Our Daily Sonnet is the brainchild of Adam Tessier. It is interesting to us at massmouth as an excellent example of online and live engagement of everyday people and the arts...His post for the last Sunday is below. This is one of my favorites too...
sunday is the day that starts for many slow and easy, but at Our Daily Sonnet we roll deep at all times. we interrupt this national holiday weekend (anyone else’s september vogue arrive today??) and give you diana reading sonnet 12:
nicely played, diana! we’re excited for the next few days to be featuring VGRs — Visitor Generated Readings!! — videos sent in by readers of ODS from far and wide. diana who hails from the rightmost portland is an english teacher studying Educational Leadership at NYU at the moment. she writes in, “Last year, I was teaching 8th graders at Auburn Middle School, and in our end-of-the-year Shakespeare Project, every student performed a scene or a monologue to their peers. I love the bard, and I love any way to spread his sonnets to the masses in an un-stuffy, 21st-century way.”
that love is contagious! cheers diana for unstuffing the bard for us early on a summer sunday, before we all go stuff ourselves at sunday brunch.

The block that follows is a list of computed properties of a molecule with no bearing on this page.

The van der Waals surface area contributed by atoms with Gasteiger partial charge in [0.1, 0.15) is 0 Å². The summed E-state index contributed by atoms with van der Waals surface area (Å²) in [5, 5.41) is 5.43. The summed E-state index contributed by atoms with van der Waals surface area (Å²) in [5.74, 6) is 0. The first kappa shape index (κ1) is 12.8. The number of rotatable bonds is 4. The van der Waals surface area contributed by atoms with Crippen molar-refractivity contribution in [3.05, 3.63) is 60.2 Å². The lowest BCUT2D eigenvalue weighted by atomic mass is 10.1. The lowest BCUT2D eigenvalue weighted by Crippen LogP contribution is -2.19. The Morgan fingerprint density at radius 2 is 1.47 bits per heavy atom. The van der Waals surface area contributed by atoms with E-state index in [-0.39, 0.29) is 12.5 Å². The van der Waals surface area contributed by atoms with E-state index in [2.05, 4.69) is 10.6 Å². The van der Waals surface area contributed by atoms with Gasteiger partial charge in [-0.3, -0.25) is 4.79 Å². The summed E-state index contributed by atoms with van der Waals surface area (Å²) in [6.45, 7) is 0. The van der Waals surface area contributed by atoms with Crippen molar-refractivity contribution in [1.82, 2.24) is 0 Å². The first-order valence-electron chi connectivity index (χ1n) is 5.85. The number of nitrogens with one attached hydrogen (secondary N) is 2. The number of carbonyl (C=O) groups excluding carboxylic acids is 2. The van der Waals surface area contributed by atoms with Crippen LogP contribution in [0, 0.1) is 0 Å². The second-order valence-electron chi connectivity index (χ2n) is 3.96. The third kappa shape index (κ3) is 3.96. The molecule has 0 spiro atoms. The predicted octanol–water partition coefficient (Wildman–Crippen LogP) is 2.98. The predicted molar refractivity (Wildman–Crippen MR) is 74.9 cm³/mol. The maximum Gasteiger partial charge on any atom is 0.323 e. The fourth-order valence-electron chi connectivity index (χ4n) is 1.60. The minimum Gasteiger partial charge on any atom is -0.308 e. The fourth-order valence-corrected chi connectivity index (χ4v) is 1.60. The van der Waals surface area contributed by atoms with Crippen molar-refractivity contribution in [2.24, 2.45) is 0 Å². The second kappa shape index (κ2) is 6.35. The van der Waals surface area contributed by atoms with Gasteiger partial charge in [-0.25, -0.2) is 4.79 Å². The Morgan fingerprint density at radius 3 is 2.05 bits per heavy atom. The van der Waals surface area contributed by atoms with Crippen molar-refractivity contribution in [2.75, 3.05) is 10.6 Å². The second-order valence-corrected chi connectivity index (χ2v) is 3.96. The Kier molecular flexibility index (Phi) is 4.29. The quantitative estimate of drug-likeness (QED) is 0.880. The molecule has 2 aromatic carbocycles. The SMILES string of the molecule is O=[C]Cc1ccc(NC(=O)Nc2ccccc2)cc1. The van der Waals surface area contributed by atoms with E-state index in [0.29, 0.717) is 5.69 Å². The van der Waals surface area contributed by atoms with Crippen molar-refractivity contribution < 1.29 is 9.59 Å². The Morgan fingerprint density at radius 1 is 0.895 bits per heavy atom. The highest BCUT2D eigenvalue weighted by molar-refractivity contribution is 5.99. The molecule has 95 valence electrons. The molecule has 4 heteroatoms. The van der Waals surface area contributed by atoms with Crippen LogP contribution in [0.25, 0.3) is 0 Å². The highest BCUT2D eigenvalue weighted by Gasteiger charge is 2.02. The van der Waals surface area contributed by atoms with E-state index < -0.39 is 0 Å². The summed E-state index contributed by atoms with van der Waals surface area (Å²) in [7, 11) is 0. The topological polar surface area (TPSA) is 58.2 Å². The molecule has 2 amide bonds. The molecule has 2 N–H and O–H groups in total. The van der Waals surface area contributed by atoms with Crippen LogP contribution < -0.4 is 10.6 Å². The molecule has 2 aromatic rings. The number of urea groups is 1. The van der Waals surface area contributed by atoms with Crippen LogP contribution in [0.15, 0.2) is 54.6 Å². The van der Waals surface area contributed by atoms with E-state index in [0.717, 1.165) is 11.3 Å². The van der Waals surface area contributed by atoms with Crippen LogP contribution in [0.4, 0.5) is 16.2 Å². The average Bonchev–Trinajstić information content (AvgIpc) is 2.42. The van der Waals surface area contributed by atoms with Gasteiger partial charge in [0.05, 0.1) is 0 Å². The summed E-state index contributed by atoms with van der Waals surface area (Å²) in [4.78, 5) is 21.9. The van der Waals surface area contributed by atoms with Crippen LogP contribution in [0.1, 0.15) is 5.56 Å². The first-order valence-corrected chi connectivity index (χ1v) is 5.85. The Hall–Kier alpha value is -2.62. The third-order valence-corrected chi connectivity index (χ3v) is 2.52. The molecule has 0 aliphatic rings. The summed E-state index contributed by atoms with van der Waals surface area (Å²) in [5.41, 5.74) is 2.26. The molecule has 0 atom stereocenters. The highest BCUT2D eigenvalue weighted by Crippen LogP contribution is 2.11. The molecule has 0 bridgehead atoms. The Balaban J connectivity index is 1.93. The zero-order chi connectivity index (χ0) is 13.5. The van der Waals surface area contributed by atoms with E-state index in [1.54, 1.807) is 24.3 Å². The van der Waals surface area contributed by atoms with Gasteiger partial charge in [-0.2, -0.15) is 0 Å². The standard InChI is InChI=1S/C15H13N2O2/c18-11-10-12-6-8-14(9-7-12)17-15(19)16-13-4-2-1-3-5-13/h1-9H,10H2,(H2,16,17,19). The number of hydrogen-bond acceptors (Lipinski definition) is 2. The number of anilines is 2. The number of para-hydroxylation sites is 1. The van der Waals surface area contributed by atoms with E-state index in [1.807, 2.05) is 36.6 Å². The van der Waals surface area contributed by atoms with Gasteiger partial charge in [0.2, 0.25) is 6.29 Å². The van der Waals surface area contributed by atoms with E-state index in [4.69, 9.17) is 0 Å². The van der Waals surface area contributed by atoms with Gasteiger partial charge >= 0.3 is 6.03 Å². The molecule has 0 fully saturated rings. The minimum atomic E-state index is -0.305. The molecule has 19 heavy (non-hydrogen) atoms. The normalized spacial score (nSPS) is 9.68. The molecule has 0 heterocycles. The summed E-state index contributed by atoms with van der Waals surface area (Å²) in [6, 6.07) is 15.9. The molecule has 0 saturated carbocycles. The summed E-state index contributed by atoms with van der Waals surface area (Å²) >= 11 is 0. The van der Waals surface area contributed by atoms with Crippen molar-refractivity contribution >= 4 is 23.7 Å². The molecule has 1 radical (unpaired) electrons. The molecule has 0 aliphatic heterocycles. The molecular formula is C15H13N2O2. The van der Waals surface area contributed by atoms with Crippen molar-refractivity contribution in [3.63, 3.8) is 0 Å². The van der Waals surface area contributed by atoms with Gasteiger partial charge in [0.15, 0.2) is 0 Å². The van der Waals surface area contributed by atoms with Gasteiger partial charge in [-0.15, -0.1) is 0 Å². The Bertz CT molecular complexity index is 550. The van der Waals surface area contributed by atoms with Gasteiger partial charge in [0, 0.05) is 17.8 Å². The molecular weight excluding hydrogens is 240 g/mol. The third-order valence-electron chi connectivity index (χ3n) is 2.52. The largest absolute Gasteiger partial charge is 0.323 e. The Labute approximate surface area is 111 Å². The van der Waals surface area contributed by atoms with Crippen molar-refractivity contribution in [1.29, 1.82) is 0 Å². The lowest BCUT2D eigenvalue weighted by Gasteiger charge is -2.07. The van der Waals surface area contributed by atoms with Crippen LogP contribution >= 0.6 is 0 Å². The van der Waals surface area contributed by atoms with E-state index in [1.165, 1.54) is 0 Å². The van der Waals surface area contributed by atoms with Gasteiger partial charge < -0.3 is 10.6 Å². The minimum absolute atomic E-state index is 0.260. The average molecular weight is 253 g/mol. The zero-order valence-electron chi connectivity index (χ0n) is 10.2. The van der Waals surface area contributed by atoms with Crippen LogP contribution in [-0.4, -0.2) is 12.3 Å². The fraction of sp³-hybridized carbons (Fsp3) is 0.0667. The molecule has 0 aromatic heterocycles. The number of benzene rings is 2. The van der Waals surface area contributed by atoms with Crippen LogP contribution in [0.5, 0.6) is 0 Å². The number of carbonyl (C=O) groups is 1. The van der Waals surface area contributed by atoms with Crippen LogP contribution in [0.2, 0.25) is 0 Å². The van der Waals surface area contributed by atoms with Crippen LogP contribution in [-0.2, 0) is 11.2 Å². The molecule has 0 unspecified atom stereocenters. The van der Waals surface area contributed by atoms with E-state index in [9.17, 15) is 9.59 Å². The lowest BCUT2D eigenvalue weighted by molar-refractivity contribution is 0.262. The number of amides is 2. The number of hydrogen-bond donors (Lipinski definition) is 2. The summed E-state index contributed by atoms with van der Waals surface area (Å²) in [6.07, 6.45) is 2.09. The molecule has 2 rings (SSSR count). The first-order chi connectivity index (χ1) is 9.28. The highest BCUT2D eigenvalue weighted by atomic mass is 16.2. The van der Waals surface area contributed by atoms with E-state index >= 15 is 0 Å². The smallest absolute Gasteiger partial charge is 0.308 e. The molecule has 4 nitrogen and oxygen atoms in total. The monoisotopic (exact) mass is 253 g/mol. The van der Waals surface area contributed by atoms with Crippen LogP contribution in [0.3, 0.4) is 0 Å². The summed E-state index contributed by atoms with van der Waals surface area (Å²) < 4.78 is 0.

interested in contributing your own VGR? drop us a line at ourdailysonnet(at)gmail.com and we’ll set it up! we are as always an equal opportunity sonneteering concern.
enjoy the end of the weekend & until the next midnight hour,
Yours in Shakespeare,
Our Daily Sonnet
When I do count the clock that tells the time,
And see the brave day sunk in hideous night;
When I behold the violet past prime,
And sable curls all silver’d o’er with white;
When lofty trees I see barren of leaves
Which erst from heat did canopy the herd,
And summer’s green all girded up in sheaves
Borne on the bier with white and bristly beard,
Then of thy beauty do I question make,
That thou among the wastes of time must go,
Since sweets and beauties do themselves forsake
And die as fast as they see others grow;
And nothing ‘gainst Time’s scythe can make defence
Save breed, to brave him when he takes thee hence.